The itch starts sometime in November, and by New Year’s Day it’s a full-blown rash. The only way I can scratch this itch is to head for the water…. My itch is for those languid summer days paddling around lovely waters and quiet marshes. My escape to Long Lake is six months away, but today, the first day of 2009, I headed for the beach — or at least my favorite summer slivers of sand just a few yards wide on some lower Potomac tributaries. Of course, I left my trusty kayak safely in the garage, taking only my camera and gloves to capture the isolated frozen beach of Chapel Point State Park in Port Tobacco (below). Just a few months ago, fishermen and swimmers filled this scene. They will be back!
Looking for a little wildlife, I left Chapel Point and headed to Friendship Landing on the Nanjemoy, and there was a lone blue heron braving the frigid waters.
We shared some long moments of silent contemplation of each other before both were startled by a motor … sure enough, the day proved mild enough for a father and son to put in their small boat at the landing and head out for a day on the river.
My friend, the heron, took off, obviously bothered by any human intrusion. I headed for home secure in the knowledge that soon these river banks will bloom again, the heron and eagles and ospreys will abound, along with the boaters and fishing families, and my kayak can feel liberated from its gloomy perch on sawhorses in the garage.
Spring is coming!
New Year’s Day 2009 marks the opportunity for liberation in many ways. A new U.S. president will soon take office, a man elected on a wave of huge expectations, and high hopes for real change. On New Year’s Day 2008, before the primary season officially began, I wrote this about our collective hopes for our new leader:
“Our task is nothing less than finding the leader who can re-establish balance and common sense in this dangerous world, someone who can lead us back toward a more peaceful civilization while not relenting on the strength that is necessary sometimes to maintain the peace. We need a leader who can inject a great dose of confidence into economic markets to slow the march toward recession. This leader must also have the talent to forge bipartisan solutions to the domestic agenda that has been so sorely neglected for such a long time: genuine health care reform, better care for those who live in poverty, real support for education (not impossible mandates, but actual support for schools who need support the most). We need a leader who has the courage to say that the civil rights agenda remains far from completion, and who will give voice to our common heritage as a nation of immigrants on behalf of those who are still seeking the American Dream today.”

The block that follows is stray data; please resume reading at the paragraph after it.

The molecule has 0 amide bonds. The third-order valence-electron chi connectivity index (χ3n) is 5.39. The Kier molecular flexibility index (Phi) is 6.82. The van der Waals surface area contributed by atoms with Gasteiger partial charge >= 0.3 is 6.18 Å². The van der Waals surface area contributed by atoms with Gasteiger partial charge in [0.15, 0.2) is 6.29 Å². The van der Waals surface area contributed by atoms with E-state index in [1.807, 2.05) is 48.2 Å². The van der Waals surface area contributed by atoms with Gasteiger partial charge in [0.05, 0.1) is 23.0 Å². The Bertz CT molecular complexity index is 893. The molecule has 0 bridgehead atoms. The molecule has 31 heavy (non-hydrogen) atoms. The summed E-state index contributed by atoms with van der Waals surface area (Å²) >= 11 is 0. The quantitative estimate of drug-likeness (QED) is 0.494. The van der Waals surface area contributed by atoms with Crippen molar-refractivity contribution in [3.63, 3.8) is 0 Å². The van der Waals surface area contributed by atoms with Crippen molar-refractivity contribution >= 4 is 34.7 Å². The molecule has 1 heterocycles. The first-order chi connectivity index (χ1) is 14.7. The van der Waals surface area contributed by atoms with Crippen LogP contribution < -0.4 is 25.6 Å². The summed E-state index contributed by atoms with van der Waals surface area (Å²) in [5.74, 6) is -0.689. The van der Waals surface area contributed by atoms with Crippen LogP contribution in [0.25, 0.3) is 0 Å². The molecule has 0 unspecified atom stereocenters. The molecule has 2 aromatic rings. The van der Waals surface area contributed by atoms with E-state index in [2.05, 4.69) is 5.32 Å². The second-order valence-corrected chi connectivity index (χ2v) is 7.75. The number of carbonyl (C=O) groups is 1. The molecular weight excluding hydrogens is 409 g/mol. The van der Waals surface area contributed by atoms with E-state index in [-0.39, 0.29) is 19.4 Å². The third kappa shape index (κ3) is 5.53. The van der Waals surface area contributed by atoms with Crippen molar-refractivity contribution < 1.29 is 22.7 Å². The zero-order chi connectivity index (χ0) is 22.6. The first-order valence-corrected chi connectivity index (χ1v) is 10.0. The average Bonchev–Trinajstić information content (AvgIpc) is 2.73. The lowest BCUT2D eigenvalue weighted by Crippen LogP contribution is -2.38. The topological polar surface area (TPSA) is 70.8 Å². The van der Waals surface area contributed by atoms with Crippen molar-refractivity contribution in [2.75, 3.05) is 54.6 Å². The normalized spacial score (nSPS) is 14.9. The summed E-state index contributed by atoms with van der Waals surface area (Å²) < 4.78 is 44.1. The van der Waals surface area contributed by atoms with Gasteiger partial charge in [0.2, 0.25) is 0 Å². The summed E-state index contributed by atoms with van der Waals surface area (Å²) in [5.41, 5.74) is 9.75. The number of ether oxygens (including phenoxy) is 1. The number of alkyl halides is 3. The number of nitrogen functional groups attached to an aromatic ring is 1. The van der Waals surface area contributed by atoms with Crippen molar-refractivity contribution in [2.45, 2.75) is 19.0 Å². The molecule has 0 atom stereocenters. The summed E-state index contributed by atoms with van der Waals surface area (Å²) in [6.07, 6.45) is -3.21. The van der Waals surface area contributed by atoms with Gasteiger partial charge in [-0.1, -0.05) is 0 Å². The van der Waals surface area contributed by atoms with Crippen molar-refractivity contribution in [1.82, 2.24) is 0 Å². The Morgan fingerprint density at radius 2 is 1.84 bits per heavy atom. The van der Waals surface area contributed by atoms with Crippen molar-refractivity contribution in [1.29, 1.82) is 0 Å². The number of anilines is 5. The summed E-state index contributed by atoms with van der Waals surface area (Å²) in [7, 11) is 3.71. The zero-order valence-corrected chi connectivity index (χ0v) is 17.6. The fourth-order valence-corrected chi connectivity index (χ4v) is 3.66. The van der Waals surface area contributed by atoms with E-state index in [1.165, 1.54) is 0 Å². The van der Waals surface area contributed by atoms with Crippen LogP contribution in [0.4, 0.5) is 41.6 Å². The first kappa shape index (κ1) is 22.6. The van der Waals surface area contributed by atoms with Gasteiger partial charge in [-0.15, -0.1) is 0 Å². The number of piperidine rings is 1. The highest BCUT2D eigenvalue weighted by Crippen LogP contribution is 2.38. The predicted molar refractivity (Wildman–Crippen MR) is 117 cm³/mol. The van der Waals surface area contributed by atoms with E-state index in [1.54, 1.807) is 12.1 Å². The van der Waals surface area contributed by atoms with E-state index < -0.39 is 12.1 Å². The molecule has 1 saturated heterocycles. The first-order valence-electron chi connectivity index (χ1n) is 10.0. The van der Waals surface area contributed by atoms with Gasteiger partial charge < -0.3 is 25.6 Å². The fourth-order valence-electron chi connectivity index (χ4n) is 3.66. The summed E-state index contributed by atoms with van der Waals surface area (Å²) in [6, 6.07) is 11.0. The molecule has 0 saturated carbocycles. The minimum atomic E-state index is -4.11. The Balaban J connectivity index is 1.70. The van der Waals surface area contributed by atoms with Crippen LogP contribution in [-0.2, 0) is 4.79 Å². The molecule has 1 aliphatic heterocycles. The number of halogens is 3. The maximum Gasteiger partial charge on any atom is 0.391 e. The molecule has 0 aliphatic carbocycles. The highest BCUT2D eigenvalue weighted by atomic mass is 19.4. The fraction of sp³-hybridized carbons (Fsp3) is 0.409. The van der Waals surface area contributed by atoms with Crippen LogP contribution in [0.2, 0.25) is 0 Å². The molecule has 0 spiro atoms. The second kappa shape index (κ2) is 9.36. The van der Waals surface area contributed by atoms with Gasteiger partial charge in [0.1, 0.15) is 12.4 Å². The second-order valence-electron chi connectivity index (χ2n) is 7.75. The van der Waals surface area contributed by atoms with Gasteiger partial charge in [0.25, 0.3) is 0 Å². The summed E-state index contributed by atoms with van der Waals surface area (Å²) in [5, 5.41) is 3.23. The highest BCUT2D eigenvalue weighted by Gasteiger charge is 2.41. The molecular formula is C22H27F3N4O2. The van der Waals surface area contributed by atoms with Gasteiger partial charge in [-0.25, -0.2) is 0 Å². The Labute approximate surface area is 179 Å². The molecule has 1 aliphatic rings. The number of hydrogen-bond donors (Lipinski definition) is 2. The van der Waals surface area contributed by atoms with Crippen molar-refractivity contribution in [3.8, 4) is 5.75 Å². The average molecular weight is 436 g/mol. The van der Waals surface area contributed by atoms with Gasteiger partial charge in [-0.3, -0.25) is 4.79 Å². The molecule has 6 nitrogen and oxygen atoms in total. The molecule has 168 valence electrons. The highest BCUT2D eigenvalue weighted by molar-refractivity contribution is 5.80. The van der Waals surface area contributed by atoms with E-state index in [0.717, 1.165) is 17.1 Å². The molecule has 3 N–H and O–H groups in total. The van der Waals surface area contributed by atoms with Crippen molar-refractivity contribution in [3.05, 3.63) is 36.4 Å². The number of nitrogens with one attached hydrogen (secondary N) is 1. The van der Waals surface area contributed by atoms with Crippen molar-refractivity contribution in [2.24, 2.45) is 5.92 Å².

Is Barack Obama such a leader? Time will only tell. He takes office in a time of extraordinary global challenges — fresh violence in the Middle East, the protracted wars in Iraq and Afghanistan, the continuing threats of terrorism, the self-inflicted wounds of the financial catastrophes that began in this nation and now sweeping through every nation. Everyone wants a piece of Obama, and that is his appeal, and that is a great worry. No single human being can possibly absorb all of this expectation and create all of the necessary change alone. Are we truly willing to work together as a nation, forget about partisan disputes, set aside rigid absolutes, bring our collective talent to bear on finding rational, humane and effective remedies for the great problems we face? Cooperation and support is what the new president needs most from all citizens — not only those who voted for him, but all citizens.
Spring is coming. The best hope we can all have for 2009 is that the Obama Administration will be able to launch itself with a minimum of fuss (the Illinois debacle notwithstanding!) and maximum good will at home and abroad. We’d have a truly remarkable year if, by this time next year, we can celebrate the return of American troops from Iraq, stabilization if not improvement of the markets and financial indices, and restoration of the essential optimistic spirit of Americans to prevail over difficult times.
Spring is coming! Happy New Year!